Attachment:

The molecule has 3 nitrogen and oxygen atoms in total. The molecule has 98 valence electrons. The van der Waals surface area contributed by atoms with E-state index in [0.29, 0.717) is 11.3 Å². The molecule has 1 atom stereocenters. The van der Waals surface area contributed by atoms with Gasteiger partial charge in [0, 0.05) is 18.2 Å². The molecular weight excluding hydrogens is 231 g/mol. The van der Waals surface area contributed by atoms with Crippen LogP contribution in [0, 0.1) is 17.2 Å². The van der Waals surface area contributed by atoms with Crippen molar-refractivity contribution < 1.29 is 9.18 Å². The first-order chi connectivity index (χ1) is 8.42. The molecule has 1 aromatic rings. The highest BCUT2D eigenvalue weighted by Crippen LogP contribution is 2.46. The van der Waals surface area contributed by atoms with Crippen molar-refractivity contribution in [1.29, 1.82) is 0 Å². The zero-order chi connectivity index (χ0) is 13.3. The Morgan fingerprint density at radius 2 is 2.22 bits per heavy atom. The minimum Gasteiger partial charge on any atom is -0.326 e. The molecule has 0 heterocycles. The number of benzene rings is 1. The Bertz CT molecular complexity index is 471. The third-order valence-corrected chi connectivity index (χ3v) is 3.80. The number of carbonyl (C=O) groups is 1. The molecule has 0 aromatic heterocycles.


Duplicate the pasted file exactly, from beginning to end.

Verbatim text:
The molecule has 3 nitrogen and oxygen atoms in total. The molecule has 98 valence electrons. The van der Waals surface area contributed by atoms with E-state index in [0.29, 0.717) is 11.3 Å². The molecule has 1 atom stereocenters. The van der Waals surface area contributed by atoms with Gasteiger partial charge in [0, 0.05) is 18.2 Å². The molecular weight excluding hydrogens is 231 g/mol. The van der Waals surface area contributed by atoms with Crippen LogP contribution in [0, 0.1) is 17.2 Å². The van der Waals surface area contributed by atoms with Crippen molar-refractivity contribution < 1.29 is 9.18 Å². The first-order chi connectivity index (χ1) is 8.42. The molecule has 1 aromatic rings. The highest BCUT2D eigenvalue weighted by Crippen LogP contribution is 2.46. The van der Waals surface area contributed by atoms with Crippen molar-refractivity contribution in [1.29, 1.82) is 0 Å². The zero-order chi connectivity index (χ0) is 13.3. The Morgan fingerprint density at radius 2 is 2.22 bits per heavy atom. The minimum Gasteiger partial charge on any atom is -0.326 e. The molecule has 0 heterocycles. The number of benzene rings is 1. The Bertz CT molecular complexity index is 471. The third-order valence-corrected chi connectivity index (χ3v) is 3.80. The number of carbonyl (C=O) groups is 1. The molecule has 0 aromatic heterocycles.